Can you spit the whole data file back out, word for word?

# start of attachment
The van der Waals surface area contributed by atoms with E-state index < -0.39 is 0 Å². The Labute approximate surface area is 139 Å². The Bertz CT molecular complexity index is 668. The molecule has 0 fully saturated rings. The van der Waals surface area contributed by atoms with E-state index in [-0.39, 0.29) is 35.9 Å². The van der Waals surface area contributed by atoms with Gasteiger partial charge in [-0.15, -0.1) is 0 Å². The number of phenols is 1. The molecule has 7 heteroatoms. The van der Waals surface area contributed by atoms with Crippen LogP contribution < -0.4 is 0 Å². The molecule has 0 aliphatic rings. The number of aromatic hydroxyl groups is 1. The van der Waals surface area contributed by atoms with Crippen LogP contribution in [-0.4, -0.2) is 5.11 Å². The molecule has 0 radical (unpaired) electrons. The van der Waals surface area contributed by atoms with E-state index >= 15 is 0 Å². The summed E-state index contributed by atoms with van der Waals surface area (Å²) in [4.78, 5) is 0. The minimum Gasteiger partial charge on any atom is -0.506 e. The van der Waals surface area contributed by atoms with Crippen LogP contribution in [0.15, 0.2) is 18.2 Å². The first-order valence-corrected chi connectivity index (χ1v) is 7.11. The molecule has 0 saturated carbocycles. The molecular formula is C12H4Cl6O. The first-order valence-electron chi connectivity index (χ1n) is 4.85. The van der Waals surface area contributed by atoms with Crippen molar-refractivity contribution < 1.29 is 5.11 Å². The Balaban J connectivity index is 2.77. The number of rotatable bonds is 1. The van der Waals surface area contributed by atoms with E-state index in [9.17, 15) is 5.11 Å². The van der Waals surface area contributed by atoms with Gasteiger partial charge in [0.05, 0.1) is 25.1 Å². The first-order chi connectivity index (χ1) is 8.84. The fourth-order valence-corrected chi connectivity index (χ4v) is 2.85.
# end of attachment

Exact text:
The van der Waals surface area contributed by atoms with E-state index < -0.39 is 0 Å². The Labute approximate surface area is 139 Å². The Bertz CT molecular complexity index is 668. The molecule has 0 fully saturated rings. The van der Waals surface area contributed by atoms with E-state index in [-0.39, 0.29) is 35.9 Å². The van der Waals surface area contributed by atoms with Gasteiger partial charge in [-0.15, -0.1) is 0 Å². The number of phenols is 1. The molecule has 7 heteroatoms. The van der Waals surface area contributed by atoms with Crippen LogP contribution < -0.4 is 0 Å². The molecule has 0 aliphatic rings. The number of aromatic hydroxyl groups is 1. The van der Waals surface area contributed by atoms with Crippen LogP contribution in [-0.4, -0.2) is 5.11 Å². The molecule has 0 radical (unpaired) electrons. The van der Waals surface area contributed by atoms with E-state index >= 15 is 0 Å². The summed E-state index contributed by atoms with van der Waals surface area (Å²) in [4.78, 5) is 0. The minimum Gasteiger partial charge on any atom is -0.506 e. The van der Waals surface area contributed by atoms with Crippen LogP contribution in [0.15, 0.2) is 18.2 Å². The first-order valence-corrected chi connectivity index (χ1v) is 7.11. The molecule has 0 saturated carbocycles. The molecular formula is C12H4Cl6O. The first-order valence-electron chi connectivity index (χ1n) is 4.85. The van der Waals surface area contributed by atoms with Crippen molar-refractivity contribution < 1.29 is 5.11 Å². The Balaban J connectivity index is 2.77. The number of rotatable bonds is 1. The van der Waals surface area contributed by atoms with E-state index in [9.17, 15) is 5.11 Å². The van der Waals surface area contributed by atoms with Gasteiger partial charge in [0.05, 0.1) is 25.1 Å². The first-order chi connectivity index (χ1) is 8.84. The fourth-order valence-corrected chi connectivity index (χ4v) is 2.85.